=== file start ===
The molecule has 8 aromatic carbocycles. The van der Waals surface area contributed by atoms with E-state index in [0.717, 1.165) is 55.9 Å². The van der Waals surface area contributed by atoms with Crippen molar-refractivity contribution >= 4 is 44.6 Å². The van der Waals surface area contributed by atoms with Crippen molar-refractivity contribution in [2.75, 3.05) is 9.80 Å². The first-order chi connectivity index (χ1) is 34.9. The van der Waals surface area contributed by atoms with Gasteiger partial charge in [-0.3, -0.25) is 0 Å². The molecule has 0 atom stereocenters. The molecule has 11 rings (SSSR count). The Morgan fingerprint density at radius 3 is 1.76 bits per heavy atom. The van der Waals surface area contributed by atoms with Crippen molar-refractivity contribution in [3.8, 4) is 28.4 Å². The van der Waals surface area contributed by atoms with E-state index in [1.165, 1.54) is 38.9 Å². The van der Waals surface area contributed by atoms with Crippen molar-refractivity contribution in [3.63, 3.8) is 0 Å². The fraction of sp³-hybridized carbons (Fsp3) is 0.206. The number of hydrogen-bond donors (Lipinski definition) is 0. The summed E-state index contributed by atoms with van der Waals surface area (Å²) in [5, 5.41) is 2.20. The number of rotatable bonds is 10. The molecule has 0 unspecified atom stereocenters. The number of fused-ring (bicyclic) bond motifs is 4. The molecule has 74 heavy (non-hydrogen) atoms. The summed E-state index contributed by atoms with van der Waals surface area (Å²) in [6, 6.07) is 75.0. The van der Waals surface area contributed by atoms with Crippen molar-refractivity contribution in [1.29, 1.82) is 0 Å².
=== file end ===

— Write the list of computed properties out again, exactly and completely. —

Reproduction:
The molecule has 8 aromatic carbocycles. The van der Waals surface area contributed by atoms with E-state index in [0.717, 1.165) is 55.9 Å². The van der Waals surface area contributed by atoms with Crippen molar-refractivity contribution >= 4 is 44.6 Å². The van der Waals surface area contributed by atoms with Crippen molar-refractivity contribution in [2.75, 3.05) is 9.80 Å². The first-order chi connectivity index (χ1) is 34.9. The van der Waals surface area contributed by atoms with Gasteiger partial charge in [-0.3, -0.25) is 0 Å². The molecule has 0 atom stereocenters. The molecule has 11 rings (SSSR count). The Morgan fingerprint density at radius 3 is 1.76 bits per heavy atom. The van der Waals surface area contributed by atoms with Crippen molar-refractivity contribution in [3.8, 4) is 28.4 Å². The van der Waals surface area contributed by atoms with E-state index in [1.165, 1.54) is 38.9 Å². The van der Waals surface area contributed by atoms with Crippen molar-refractivity contribution in [3.63, 3.8) is 0 Å². The fraction of sp³-hybridized carbons (Fsp3) is 0.206. The number of hydrogen-bond donors (Lipinski definition) is 0. The summed E-state index contributed by atoms with van der Waals surface area (Å²) in [5, 5.41) is 2.20. The number of rotatable bonds is 10. The molecule has 0 unspecified atom stereocenters. The number of fused-ring (bicyclic) bond motifs is 4. The molecule has 74 heavy (non-hydrogen) atoms. The summed E-state index contributed by atoms with van der Waals surface area (Å²) in [6, 6.07) is 75.0. The van der Waals surface area contributed by atoms with Crippen molar-refractivity contribution in [1.29, 1.82) is 0 Å².